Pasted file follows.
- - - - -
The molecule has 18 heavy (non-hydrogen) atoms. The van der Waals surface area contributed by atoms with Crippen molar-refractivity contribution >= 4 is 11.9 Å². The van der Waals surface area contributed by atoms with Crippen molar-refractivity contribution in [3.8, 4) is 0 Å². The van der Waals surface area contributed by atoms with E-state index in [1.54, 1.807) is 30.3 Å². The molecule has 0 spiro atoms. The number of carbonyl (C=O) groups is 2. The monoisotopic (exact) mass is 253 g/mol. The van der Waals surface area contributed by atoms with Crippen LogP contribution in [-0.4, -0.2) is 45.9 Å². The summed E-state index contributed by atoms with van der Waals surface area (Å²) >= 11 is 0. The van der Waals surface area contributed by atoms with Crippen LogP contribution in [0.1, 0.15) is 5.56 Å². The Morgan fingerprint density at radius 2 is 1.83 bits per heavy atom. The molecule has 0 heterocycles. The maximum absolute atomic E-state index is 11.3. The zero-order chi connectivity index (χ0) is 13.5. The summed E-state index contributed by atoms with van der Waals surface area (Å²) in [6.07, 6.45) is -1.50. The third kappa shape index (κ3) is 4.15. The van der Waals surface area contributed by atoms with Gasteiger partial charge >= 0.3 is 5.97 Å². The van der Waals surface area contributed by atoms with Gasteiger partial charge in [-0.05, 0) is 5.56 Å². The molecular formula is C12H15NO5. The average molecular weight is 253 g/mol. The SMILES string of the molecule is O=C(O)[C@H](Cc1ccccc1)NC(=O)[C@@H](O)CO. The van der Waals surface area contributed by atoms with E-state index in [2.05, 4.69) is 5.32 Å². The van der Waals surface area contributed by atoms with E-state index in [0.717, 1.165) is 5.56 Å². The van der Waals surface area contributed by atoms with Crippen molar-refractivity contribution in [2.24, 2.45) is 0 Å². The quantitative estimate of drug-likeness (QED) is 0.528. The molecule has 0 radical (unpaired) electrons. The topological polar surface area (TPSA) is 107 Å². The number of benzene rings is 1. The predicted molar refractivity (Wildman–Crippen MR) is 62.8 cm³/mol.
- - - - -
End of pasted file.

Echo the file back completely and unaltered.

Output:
The molecule has 18 heavy (non-hydrogen) atoms. The van der Waals surface area contributed by atoms with Crippen molar-refractivity contribution >= 4 is 11.9 Å². The van der Waals surface area contributed by atoms with Crippen molar-refractivity contribution in [3.8, 4) is 0 Å². The van der Waals surface area contributed by atoms with E-state index in [1.54, 1.807) is 30.3 Å². The molecule has 0 spiro atoms. The number of carbonyl (C=O) groups is 2. The monoisotopic (exact) mass is 253 g/mol. The van der Waals surface area contributed by atoms with Crippen LogP contribution in [-0.4, -0.2) is 45.9 Å². The summed E-state index contributed by atoms with van der Waals surface area (Å²) >= 11 is 0. The van der Waals surface area contributed by atoms with Crippen LogP contribution in [0.1, 0.15) is 5.56 Å². The Morgan fingerprint density at radius 2 is 1.83 bits per heavy atom. The molecule has 0 heterocycles. The maximum absolute atomic E-state index is 11.3. The zero-order chi connectivity index (χ0) is 13.5. The summed E-state index contributed by atoms with van der Waals surface area (Å²) in [6.07, 6.45) is -1.50. The third kappa shape index (κ3) is 4.15. The van der Waals surface area contributed by atoms with Gasteiger partial charge >= 0.3 is 5.97 Å². The van der Waals surface area contributed by atoms with Gasteiger partial charge in [-0.05, 0) is 5.56 Å². The molecular formula is C12H15NO5. The average molecular weight is 253 g/mol. The SMILES string of the molecule is O=C(O)[C@H](Cc1ccccc1)NC(=O)[C@@H](O)CO. The van der Waals surface area contributed by atoms with E-state index in [2.05, 4.69) is 5.32 Å². The van der Waals surface area contributed by atoms with E-state index in [0.717, 1.165) is 5.56 Å². The van der Waals surface area contributed by atoms with Crippen molar-refractivity contribution in [2.24, 2.45) is 0 Å². The quantitative estimate of drug-likeness (QED) is 0.528. The molecule has 0 radical (unpaired) electrons. The topological polar surface area (TPSA) is 107 Å². The number of benzene rings is 1. The predicted molar refractivity (Wildman–Crippen MR) is 62.8 cm³/mol.